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To keep up with growing regulations for outbound sales and lead generation, you need to know what the frequently used acronyms represent. Below we break down common acronyms around compliance to help you better navigate the complex landscape.

Compliance Legislation Acronyms 

NPRM – Notice of Proposed Rule making

The Notice of Proposed Rule making (NPRM) is a public notice issued by U.S. federal agencies when they seek to add, remove, or modify rules and regulations. It is part of the rule making process, and the FNPRM (Further Notice of Proposed Rule Making) provides an opportunity for additional comments on related proposals.

Prior Express Written Consent (PEWC) refers to an agreement, either written or oral, where consent is clearly given to receive calls at a specific phone number. It requires the recipient’s written or electronic signature, which can be a signed document or an electronic affirmation like a button.

STIR/SHAKEN – Secure Telephone Identity Revisited/Signature-based Handling of Asserted Information Using toKENs

The STIR/SHAKEN framework, introduced by the TRACED Act, addresses the issue of illegal call spoofing and protects consumers and businesses. Telephone service providers implement STIR/SHAKEN protocols to authenticate and validate caller ID information, enhancing call transparency and combating fraudulent activities.

TCPA – Telephone Consumer Protection Act

The Telephone Consumer Protection Act Restricts usage of pre-recorded telemarketing calls, and Automated Telephone Dialing Systems (ADTS). It forbids call centers from making outbound sales calls, sending texts, or broadcasting pre-recorded messages without the expressed consent of the consumer.

TRACED – Telephone Robocall Abuse Criminal Enforcement and Deterrence

The Telephone Robocall Abuse Criminal Enforcement and Deterrence (TRACED) Act grants greater authority to the FCC and law enforcement agencies to prosecute fraudulent robocallers, aiming to combat deceptive caller IDs and mitigate the impact of robocalls.

TSA – Telephone Solicitation Act

The Telephone Solicitation Act (TSA) covers telemarketing calls made with a system that automatically dials numbers or plays a recorded message when a call is connected. This definition is broader than the one given in Facebook v. Duguid (2021), and applies to B2B marketing in addition to consumer telemarketing.

States passing legislation to strengthen consumer protections for their residents have begun passing their own Telephone Solicitation Acts, for example the Florida Telephone Solicitation Act (FTSA) or the Oklahoma Telephone Solicitation Act (OTSA). Note that some related state legislations are named otherwise, such as Maryland’s “Stop the Spam Calls Act of 2023.”

TSR – Telemarketing Sales Rule

The Telemarketing Sales Rule (TSR) requires telemarketers to provide specific disclosures, prohibits misrepresentations, sets limits on call times, prevents calls to consumers who have opted out, and imposes payment restrictions for certain goods and services.

Related Content

Visit our Compliance Resource Center for FAQs, news, guides, webinars, and ebooks on compliance topics.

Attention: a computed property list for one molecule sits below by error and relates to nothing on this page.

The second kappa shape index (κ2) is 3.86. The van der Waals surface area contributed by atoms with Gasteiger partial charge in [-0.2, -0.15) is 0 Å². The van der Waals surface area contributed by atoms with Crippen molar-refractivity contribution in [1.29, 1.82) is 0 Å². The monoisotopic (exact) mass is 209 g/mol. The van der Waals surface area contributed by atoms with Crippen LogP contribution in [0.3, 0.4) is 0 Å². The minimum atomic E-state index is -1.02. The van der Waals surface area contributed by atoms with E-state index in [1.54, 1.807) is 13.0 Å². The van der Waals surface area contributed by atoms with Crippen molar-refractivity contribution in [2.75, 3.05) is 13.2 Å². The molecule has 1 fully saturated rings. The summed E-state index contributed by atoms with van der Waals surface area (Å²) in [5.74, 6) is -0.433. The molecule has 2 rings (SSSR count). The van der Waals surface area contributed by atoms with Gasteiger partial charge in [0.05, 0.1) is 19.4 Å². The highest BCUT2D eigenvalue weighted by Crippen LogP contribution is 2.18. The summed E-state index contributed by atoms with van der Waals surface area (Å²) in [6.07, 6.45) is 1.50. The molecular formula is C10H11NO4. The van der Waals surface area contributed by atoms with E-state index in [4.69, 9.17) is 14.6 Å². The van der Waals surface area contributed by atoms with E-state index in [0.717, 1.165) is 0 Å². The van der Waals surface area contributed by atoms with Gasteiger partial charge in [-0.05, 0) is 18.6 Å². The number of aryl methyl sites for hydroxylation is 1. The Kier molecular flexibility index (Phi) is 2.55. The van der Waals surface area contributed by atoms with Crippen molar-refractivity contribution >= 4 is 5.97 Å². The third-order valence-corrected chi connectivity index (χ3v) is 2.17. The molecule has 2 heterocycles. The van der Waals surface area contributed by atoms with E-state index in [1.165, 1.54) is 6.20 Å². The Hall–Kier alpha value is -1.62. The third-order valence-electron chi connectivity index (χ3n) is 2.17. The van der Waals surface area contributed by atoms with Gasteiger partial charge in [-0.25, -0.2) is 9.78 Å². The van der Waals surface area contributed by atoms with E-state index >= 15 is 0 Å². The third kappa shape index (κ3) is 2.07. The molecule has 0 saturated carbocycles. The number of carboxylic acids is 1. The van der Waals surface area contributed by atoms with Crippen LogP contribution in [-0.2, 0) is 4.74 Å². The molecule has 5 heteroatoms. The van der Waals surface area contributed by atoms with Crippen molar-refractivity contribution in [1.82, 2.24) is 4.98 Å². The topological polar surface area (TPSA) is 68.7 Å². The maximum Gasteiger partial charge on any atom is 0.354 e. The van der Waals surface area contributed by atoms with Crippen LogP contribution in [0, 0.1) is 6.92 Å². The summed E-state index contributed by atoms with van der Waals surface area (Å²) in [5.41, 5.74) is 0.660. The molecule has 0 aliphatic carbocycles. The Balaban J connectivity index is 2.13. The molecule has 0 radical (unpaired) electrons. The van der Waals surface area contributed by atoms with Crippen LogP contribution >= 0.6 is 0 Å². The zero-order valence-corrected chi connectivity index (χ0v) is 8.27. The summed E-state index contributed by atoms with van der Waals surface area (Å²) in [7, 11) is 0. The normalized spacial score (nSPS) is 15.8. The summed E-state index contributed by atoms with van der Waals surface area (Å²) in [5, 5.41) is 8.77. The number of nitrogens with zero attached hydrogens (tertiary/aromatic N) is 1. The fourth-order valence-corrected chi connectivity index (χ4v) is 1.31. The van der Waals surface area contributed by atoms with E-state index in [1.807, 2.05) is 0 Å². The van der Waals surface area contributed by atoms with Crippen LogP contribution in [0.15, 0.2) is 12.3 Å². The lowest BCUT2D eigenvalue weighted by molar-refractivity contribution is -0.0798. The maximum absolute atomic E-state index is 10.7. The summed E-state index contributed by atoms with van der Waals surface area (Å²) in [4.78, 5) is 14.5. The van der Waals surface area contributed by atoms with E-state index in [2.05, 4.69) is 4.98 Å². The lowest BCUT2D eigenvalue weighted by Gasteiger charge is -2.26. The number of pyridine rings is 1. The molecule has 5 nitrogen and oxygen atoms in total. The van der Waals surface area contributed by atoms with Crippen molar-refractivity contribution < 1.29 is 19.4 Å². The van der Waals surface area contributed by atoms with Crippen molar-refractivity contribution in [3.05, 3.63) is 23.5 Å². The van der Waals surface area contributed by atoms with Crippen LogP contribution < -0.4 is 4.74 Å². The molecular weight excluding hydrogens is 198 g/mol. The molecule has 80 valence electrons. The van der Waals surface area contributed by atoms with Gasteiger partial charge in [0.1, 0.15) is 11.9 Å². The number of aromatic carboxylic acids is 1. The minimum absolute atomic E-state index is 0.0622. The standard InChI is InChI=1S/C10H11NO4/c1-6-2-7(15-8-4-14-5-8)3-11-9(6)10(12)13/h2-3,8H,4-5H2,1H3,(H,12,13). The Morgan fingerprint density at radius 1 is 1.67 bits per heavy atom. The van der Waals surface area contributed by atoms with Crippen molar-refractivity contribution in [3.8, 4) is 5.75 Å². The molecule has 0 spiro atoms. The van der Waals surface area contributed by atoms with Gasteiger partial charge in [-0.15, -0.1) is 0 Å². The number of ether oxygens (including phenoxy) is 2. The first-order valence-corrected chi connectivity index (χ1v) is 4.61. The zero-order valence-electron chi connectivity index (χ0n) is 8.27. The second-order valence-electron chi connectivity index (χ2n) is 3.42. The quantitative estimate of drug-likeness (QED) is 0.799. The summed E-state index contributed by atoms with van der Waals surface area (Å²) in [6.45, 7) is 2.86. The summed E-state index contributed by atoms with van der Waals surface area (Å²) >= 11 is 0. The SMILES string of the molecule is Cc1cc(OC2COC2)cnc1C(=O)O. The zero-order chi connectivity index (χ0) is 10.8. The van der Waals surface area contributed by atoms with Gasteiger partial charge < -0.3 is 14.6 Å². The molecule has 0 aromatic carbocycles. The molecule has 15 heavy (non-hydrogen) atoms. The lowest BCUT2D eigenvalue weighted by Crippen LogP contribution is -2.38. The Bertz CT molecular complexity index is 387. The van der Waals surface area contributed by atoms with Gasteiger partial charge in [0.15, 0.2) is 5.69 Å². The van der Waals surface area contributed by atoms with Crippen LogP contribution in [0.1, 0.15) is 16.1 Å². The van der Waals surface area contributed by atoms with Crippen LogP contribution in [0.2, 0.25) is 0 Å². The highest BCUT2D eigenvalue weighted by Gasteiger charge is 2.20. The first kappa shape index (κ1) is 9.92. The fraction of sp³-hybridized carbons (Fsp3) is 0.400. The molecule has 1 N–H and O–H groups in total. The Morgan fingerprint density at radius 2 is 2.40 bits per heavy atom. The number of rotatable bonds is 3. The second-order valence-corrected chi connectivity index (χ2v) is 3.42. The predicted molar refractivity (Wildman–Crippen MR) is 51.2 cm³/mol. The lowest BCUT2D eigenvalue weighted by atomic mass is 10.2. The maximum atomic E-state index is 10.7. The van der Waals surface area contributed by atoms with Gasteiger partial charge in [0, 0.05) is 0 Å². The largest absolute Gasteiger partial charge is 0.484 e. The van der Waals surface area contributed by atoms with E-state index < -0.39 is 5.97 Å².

ATDS – Automatic Telephone Dialing System

An Automatic Telephone Dialing System (ATDS) refers to equipment capable of storing or generating telephone numbers and dialing them using a random or sequential number generator. It is prohibited to use an ATDS to contact cell phones with pre-recorded messages unless the recipient has provided and not revoked consent to receive such calls or texts.

DNC – Do Not Call

Do Not Call (DNC) refers to the status assigned to a prospect when they indicate that they no longer wish to receive calls.

FCC – Federal Communication Commission

The Federal Communication Commission (FCC) is a government agency that protects consumers against abusive practices by businesses that use telecommunications as a means of conducting their operations.

FTC – Federal Trade Commission

The Federal Trade Commission (FTC) is a government agency focused on consumer protection, combating fraud, and addressing deceptive practices in various industries.


Although not an official term, “Mini-TCPA” is commonly used to refer to state telemarketing laws. These laws often have stricter prohibitions, equivalent or greater penalties than the TCPA, and potentially broader definitions of autodialers.

TPMO – Third-Party Marketing Organization

A Third-Party Marketing Organization (TPMO) refers to an organization or individual, including independent agents and brokers, who are engaged in lead generation, marketing, sales, and enrollment-related activities within the enrollment process. They are required to submit their marketing materials directly to the Center for Medicare & Medicaid Services (CMS) for review and approval. 

Familiarizing yourself with common acronyms helps you better understand our changing regulatory environment. Convoso provides tools to support compliance.

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DISCLAIMER: The information on this page and related links is provided for general education purposes only and is not legal advice. Convoso does not guarantee the accuracy or appropriateness of this information to your situation. You are solely responsible for using Convoso’s services in a legally compliant way and should consult your legal counsel for compliance advice. Any quotes are solely the views of the quoted person and do not necessarily reflect the views or opinions of Convoso.

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